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Politics & Issues

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Tim Bommel | Missouri House Communications

The committee investigating Missouri Gov. Eric Greitens released two emails this morning, one that suggests he might have tried to hide some campaign donations.

However, Greitens’ use of outside groups to not identify some donors has been known publicly for at least two years. He previously had defended the practice as necessary to protect donors.

What do you want to know about the resignation of Gov. Eric Greitens? What should our reporters be asking?

Missouri Capitol on April 24
Marshall Griffin | St. Louis Public Radio

The Missouri House has given final approval to a proposal that would ask voters later this year to put right-to-work language into the state’s constitution.

Monday night’s action is part of a two-pronged effort by predominantly Republican supporters to protect a right-to-work law they passed last year.

Under right to work, unions and employers are barred from requiring workers to pay dues or fees. Supporters say right to work would give workers more freedom and attract more business to the state. Opponents say such a law drives down wages and is a GOP effort to hurt unions because they primarily support Democrats.

Missouri Gov. Eric Greitens walks out of the Civil Courts Building in downtown St. Louis after his felony invasion of privacy charge was dropped. May14, 2018
Carolina Hidalgo | St. Louis Public Radio

In a stunning move, St. Louis Circuit Attorney Kim Gardner has dropped the felony invasion of privacy charge against Gov. Eric Greitens — short-circuiting the unprecedented trial of a sitting Missouri chief executive.

While Gardner’s office is promising to refile the case with a special prosecutor, the governor’s attorneys are confident that another prosecutor won’t touch the case.

Rep. Jay Barnes, R-Jefferson City, chairs the House committee that's investigating Gov. Greitens.
Tim Bommel | Missouri House Communications

The chairman of the Missouri House committee that’s investigating Gov. Eric Greitens said Monday they’re getting pushback from the governor’s camp.

Rep. Jay Barnes, R-Jefferson City, told reporters that they’ve issued a subpoena to Greitens’ advisor Austin Chambers, and to the groups Greitens for Missouri and A New Missouri, via attorney Catherine Hanaway. He said the groups have provided some documents but are refusing to provide others.

State Rep. Peter Merideth, D-St. Louis
Jason Rosenbaum I St. Louis Public Radio

On the latest edition of Politically Speaking, St. Louis Public Radio’s Jason Rosenbaum and Jo Mannies welcome state Rep. Peter Merideth to the program.

Merideth is a St. Louis Democrat who represents south-central portions of the city in the Missouri House. He was elected to his seat in 2016 and is running for re-election later this year.

Police Data Show Gun Violence A Chronic, Growing Problem Across Illinois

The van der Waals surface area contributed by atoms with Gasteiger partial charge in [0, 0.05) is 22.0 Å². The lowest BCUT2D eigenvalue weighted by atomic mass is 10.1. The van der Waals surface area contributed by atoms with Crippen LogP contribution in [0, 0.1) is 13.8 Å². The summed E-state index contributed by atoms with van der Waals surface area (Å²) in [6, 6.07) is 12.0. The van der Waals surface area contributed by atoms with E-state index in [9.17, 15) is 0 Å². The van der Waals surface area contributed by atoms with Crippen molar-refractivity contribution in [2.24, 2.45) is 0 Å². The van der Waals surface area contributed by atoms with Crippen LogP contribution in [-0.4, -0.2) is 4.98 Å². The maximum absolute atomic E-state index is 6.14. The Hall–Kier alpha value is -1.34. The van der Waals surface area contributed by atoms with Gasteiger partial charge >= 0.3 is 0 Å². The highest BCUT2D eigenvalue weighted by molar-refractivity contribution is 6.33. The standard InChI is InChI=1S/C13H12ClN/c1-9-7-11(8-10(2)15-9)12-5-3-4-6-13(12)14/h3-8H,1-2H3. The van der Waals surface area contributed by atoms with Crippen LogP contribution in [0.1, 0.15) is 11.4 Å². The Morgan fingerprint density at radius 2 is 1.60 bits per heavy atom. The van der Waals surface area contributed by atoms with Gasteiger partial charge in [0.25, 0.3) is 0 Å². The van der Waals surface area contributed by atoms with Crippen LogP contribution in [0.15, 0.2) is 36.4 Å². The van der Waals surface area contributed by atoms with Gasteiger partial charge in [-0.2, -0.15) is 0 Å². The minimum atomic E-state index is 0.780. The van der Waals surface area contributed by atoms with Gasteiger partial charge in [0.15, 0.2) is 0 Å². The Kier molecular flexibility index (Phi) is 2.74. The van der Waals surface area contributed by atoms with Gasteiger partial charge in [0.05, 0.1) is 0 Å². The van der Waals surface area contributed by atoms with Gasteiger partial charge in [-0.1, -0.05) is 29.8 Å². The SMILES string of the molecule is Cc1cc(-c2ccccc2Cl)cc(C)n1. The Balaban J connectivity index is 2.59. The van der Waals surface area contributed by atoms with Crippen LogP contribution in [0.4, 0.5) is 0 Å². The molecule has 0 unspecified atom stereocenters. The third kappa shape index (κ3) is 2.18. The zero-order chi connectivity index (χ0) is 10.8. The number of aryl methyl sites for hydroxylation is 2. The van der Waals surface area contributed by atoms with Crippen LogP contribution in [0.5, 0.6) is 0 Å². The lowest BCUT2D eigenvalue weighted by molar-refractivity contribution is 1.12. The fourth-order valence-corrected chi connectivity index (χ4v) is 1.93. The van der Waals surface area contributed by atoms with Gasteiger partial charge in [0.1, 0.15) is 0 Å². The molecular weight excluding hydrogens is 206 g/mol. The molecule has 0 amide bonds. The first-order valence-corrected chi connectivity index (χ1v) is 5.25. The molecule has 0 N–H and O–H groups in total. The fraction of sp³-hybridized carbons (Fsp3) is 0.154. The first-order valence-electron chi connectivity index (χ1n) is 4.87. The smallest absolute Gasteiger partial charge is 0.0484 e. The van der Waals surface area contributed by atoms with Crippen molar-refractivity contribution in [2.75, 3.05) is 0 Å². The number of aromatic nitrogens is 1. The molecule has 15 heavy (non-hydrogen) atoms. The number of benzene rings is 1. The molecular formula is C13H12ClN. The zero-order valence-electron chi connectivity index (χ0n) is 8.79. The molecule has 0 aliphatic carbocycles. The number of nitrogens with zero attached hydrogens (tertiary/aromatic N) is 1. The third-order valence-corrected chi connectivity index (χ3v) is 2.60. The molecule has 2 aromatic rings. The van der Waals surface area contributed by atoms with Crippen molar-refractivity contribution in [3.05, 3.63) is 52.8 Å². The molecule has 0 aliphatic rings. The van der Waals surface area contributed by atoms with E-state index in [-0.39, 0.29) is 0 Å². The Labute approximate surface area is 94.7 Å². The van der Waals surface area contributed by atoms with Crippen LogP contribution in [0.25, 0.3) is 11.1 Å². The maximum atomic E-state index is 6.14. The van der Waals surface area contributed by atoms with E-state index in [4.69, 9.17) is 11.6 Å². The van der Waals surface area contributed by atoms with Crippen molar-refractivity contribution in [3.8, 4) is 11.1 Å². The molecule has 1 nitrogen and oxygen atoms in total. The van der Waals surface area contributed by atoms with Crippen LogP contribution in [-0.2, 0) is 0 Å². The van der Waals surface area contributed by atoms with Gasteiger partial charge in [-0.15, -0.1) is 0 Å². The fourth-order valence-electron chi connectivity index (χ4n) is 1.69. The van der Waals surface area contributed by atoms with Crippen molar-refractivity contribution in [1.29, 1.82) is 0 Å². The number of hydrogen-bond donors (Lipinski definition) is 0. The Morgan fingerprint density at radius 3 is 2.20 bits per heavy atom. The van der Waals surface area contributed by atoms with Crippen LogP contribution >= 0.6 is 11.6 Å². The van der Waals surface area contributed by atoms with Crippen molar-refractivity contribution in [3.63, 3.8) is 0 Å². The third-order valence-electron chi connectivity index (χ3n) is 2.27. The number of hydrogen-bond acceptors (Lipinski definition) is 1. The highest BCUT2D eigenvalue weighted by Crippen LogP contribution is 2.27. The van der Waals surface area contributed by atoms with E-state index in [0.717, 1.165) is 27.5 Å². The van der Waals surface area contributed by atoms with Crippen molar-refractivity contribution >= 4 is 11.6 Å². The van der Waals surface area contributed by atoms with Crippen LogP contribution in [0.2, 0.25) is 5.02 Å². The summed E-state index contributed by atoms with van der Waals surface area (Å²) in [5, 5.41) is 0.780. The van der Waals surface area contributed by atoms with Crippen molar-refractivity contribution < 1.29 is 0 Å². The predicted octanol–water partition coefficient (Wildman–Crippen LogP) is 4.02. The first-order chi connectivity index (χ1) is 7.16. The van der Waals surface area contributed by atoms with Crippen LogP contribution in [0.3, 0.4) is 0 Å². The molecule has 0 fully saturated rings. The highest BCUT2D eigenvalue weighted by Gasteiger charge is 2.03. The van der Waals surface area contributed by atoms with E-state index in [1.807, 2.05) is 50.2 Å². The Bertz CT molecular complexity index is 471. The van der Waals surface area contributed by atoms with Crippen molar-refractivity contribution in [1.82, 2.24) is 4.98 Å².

May 14, 2018

His name was Devon McClyde, and he was 16 years old when he was caught in the crossfire of an argument while playing basketball one evening in a local park in Danville on June 8, 2016.

He died three days later – the victim of another gun crime in Central Illinois.

 


Defense attorney Scott Rosenblum leaves the Civil Courts building in downtown St. Louis on May 10, the first day of jury selection in Governor Eric Greitens' felony invasion of privacy trial.
Rachel Lippmann | St. Louis Public Radio

Opening arguments in Missouri Gov. Eric Greitens' felony invasion of privacy trial have been pushed back until at least Wednesday, as jury selection is taking longer than expected.

Attorneys will spend a third day Monday questioning potential jurors about how much they have heard about the case, and whether they've formed any early opinions.

This article first appeared in the St. Louis Beacon, Nov 16, 2011 - Gov. Jay Nixon jumped into a controversial fight over St. Louis County parks, noting Wednesday that his administration is working with St. Louis County Executive Charlie Dooley.

Dooley has been under fire for a plan to close roughly 23 parks and lay off 133 employees. Opposition to the plan is fierce, as seen with a standing-room only budget meeting last night in the St. Louis County Council chambers.

This article first appeared in the St. Louis Beacon, Nov. 16, 2011 - Gov. Jay Nixon says he plans to move swiftly to find a replacement for Missouri Economic Development Director David Kerr, who will be leaving his post as of Dec. 31.

Kerr has headed the department since November 2009. According to Kerr's statement, he wants to spend more time with his family "after well over 35 years in the public and private sectors."

This article first appeared in the St. Louis Beacon, Nov. 21, 2011 - A former cheerleader at Normandy High School says a man who coached football there in 1984 sexually assaulted her -- and she made the charge on national television.